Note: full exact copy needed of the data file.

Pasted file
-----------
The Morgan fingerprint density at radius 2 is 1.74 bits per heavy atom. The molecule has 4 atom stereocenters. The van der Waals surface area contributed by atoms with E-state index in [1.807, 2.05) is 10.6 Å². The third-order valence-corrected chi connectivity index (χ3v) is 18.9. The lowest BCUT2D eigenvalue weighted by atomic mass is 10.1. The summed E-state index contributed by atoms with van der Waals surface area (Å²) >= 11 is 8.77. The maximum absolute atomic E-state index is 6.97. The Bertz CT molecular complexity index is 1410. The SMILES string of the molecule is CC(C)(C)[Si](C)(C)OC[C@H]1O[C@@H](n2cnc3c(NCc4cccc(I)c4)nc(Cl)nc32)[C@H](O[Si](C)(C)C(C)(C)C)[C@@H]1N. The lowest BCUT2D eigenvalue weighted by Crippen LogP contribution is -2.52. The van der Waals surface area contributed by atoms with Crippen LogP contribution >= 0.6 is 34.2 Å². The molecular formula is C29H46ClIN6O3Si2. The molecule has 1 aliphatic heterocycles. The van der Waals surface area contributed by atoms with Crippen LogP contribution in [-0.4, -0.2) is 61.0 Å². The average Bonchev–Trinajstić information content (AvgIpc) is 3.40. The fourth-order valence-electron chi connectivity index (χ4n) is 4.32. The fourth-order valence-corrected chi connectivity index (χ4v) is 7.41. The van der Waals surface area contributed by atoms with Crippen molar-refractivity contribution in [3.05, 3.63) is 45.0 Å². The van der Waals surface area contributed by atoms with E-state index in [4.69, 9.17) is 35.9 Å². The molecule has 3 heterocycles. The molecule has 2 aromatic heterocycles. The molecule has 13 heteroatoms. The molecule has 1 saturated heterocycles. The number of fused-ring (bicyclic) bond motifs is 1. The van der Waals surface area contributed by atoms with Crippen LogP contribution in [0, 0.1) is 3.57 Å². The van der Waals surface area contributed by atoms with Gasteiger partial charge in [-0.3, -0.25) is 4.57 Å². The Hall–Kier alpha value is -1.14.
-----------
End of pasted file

The Morgan fingerprint density at radius 2 is 1.74 bits per heavy atom. The molecule has 4 atom stereocenters. The van der Waals surface area contributed by atoms with E-state index in [1.807, 2.05) is 10.6 Å². The third-order valence-corrected chi connectivity index (χ3v) is 18.9. The lowest BCUT2D eigenvalue weighted by atomic mass is 10.1. The summed E-state index contributed by atoms with van der Waals surface area (Å²) >= 11 is 8.77. The maximum absolute atomic E-state index is 6.97. The Bertz CT molecular complexity index is 1410. The SMILES string of the molecule is CC(C)(C)[Si](C)(C)OC[C@H]1O[C@@H](n2cnc3c(NCc4cccc(I)c4)nc(Cl)nc32)[C@H](O[Si](C)(C)C(C)(C)C)[C@@H]1N. The lowest BCUT2D eigenvalue weighted by Crippen LogP contribution is -2.52. The van der Waals surface area contributed by atoms with Crippen LogP contribution >= 0.6 is 34.2 Å². The molecular formula is C29H46ClIN6O3Si2. The molecule has 1 aliphatic heterocycles. The van der Waals surface area contributed by atoms with Crippen LogP contribution in [-0.4, -0.2) is 61.0 Å². The average Bonchev–Trinajstić information content (AvgIpc) is 3.40. The fourth-order valence-electron chi connectivity index (χ4n) is 4.32. The fourth-order valence-corrected chi connectivity index (χ4v) is 7.41. The van der Waals surface area contributed by atoms with Crippen molar-refractivity contribution in [3.05, 3.63) is 45.0 Å². The van der Waals surface area contributed by atoms with E-state index in [4.69, 9.17) is 35.9 Å². The molecule has 3 heterocycles. The molecule has 2 aromatic heterocycles. The molecule has 13 heteroatoms. The molecule has 1 saturated heterocycles. The number of fused-ring (bicyclic) bond motifs is 1. The van der Waals surface area contributed by atoms with Crippen LogP contribution in [0, 0.1) is 3.57 Å². The van der Waals surface area contributed by atoms with Gasteiger partial charge in [-0.3, -0.25) is 4.57 Å². The Hall–Kier alpha value is -1.14.